Home 2017-05-29T23:11:27+00:00

I am not a comedian . . . I'm Lenny Bruce

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Ronnie Marmo and Theatre 68, with the blessings of Kitty Bruce (daughter of the late Lenny Bruce), along with The Lenny Bruce Foundation, are thrilled to announce Joe Mantegna has agreed to direct “I AM NOT A COMEDIAN…I’M Lenny Bruce” – The World Premiere one-man show show stars Ronnie Marmo as Lenny Bruce, and is set to open at Theatre 68 on June 23, 2017. The show chronicles the life and death of the most controversial comedian of all time… Lenny Bruce. Busted for obscenity, Lenny fought for freedom of speech all the way to the supreme court. He accidentally died of an overdose in 1966, while out on appeal.

RONNIE MARMO – Playwright and Actor

Ronnie has directed over fifty stage productions in Los Angeles and New York. Past favorites include the World Premiere Musical Serial Killer Barbie, the critically acclaimed Bill W. and Dr. Bob, which enjoyed 350+ sold out performances in the past 12 years, the Los Angeles Premiere of Storefront Church and the World Premiere of Last Night In The Garden I Saw You, both written by John Patrick Shanley, and West of Brooklyn which Marmo inked. Ronnie was the Artistic Director and Producer of the critically acclaimed first ever 13 by Shanley Festival which enjoyed a six-month run. Marmo has directed the film A Loan Officer And A Gentlemen. He also directed the series Adults Only and LaLa Land.

Ronnie received the Robert Pastorelli Rising Star Award for achievements as actor, writer, director and producer at the 2010 Garden State Film Festival. Ronnie completed a three-year run on ABC’s General Hospital as Ronnie Dimestico. He continues to serve at the Artistic Director of Theatre 68 (68 Cent Crew Theatre Company) in Los Angeles and New York City. He also directed the smash hit, Adam & Eve And Steve – A Musical, and the critically acclaimed John Grisham premiere production of A Time To Kill.

Joe Mantegna – Director

Joe was awarded the Tony and Joseph Jefferson Award for his acclaimed performance as Richard Roma in David Mamet’s Pulitzer Prize-winning play Glengarry Glen Ross. Some of Joe’s film and television highlights are House of Games, Searching for Bobby Fisher, Godfather III, his Emmy and Golden Globe nominated role of Dean Martin in The Ratpack, and his Emmy nominated role of Pipi Delana in The Last Don. For two seasons, Joe Stared with Mary Steenburgen and Amber Tamblyn in the critically acclaimed CBS drama Joan of Arcadia, winner of the 2004 People Choice Award for best new drama as well as picking up three Emmy nominations. In 2008, Joe reprised his Emmy nominated role of Lou Manahan opposite Debra Messing in USA Network series The Starter Wife. Joe has also lent his voice to the Disney/Pixar film, CARS2 and continues his 23-year run as Fat Tony on The Simpsons. In April of 2011 Joe received a Star on the Hollywood Walk of Fame.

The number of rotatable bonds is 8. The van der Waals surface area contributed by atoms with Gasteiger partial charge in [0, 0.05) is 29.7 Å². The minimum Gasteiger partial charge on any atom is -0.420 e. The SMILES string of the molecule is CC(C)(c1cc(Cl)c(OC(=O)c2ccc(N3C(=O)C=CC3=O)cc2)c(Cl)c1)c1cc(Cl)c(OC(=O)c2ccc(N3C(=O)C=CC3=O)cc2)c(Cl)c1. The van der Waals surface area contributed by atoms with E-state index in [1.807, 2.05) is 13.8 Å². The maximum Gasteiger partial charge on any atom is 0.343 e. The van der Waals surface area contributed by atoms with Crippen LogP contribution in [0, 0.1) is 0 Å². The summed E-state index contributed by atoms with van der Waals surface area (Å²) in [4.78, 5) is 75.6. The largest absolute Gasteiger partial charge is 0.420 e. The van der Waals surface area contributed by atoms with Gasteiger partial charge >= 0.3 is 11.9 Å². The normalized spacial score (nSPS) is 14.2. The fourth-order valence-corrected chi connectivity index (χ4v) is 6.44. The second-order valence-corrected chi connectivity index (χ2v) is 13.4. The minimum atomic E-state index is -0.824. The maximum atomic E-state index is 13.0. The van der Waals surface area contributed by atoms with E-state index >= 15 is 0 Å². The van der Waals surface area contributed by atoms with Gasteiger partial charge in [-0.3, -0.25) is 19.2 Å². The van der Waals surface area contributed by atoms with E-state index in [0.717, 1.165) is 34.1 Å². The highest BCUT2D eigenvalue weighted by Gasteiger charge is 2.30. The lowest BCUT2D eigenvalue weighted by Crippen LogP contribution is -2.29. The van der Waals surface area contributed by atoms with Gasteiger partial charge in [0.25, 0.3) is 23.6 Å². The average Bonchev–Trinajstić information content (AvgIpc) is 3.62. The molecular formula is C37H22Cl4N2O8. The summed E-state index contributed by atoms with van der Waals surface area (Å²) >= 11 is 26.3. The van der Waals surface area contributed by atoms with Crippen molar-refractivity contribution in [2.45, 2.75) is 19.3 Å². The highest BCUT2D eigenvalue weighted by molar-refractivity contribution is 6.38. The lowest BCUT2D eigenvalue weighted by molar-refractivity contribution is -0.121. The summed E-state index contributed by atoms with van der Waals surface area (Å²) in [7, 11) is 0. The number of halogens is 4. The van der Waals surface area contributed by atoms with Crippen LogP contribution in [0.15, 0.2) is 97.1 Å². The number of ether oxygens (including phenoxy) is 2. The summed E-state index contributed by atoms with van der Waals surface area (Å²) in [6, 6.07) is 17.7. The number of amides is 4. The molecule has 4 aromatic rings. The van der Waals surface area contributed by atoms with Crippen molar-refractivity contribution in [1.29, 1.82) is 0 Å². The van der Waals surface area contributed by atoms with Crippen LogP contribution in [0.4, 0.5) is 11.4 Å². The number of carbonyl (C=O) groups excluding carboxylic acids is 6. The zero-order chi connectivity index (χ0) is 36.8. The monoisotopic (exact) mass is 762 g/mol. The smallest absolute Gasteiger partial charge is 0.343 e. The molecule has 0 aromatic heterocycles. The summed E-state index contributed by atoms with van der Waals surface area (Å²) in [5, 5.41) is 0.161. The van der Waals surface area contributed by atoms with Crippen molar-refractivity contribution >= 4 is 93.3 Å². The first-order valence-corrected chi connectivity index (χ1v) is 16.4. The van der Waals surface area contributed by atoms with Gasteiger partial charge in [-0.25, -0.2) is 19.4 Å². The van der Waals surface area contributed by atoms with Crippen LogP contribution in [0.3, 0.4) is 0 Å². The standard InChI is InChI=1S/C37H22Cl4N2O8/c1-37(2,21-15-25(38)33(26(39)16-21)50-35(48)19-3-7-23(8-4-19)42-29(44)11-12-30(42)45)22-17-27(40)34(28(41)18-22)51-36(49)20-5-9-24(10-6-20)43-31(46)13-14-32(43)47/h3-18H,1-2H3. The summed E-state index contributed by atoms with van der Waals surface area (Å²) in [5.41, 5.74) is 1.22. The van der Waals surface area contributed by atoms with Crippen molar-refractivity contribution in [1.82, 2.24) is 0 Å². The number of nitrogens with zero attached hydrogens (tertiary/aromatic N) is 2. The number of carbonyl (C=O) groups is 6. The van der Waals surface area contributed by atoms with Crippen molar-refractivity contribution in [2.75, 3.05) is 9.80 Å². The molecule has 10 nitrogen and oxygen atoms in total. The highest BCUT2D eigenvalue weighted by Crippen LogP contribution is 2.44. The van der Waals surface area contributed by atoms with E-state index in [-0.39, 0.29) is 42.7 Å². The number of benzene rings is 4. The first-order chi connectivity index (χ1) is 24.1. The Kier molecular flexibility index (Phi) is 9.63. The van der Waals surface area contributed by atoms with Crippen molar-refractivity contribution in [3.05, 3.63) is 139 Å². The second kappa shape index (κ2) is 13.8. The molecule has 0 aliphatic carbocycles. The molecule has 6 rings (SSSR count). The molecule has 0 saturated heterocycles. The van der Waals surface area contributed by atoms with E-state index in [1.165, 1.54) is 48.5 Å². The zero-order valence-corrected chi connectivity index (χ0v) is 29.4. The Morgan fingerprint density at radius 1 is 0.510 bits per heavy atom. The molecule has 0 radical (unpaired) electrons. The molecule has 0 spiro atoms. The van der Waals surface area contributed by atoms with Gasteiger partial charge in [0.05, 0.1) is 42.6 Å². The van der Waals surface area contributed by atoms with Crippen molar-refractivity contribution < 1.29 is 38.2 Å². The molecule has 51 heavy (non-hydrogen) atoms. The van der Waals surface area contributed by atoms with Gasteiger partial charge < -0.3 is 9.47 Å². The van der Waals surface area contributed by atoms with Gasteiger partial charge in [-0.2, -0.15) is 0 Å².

Joe lends much of his free time to a number of philanthropic endeavors. In May 2012, Joe was appointed the National Spokesperson for The U.S. Army Museum, to lead the fundraising campaign to build the long-planned National Museum of the United States Army. He’s also an ambassador for the Gary Sinise Foundation, which builds homes for wounded veterans. His passions also include various autism related charities as well as being a long time supporter of the Barbara Sinatra Center for Abused Children.

In 2014, Joe received the Lifetime Achievement award from the Hollywood Chamber of Commerce for his dedication to the community and craft of acting. Currently, Joe stars as FBI Special Agent David Rossi in season twelve of the hit CBS drama Criminal Minds. He has also hosted and produced Gun Stories for the Outdoor Channel for six seasons. His newest collaboration, Hollywood Weapons: Fact or Fiction?, premiered April 3 on Outdoor Channel.

Joe resides in Los Angeles with his wife of 40 years Arlene, and their two daughters Mia and Gia.

 

 

 

The Boys of WinterThe Boys of Winter

Shortly after a hellish experience on a hilltop in the Quang Tri Province of Vietnam, Lieutenant William Bonney shot seven Vietnamese villagers in cold blood. Called to answer for the brutal atrocities against these civilians, Bonney and his men give their testimonies of the incidents leading up to the lieutenant’s court-martial.

Juxtaposing the brutal conditions in Vietnam with the trial, this gripping play examines the primal brotherhood of war and the punishing emptiness of those who return from it.

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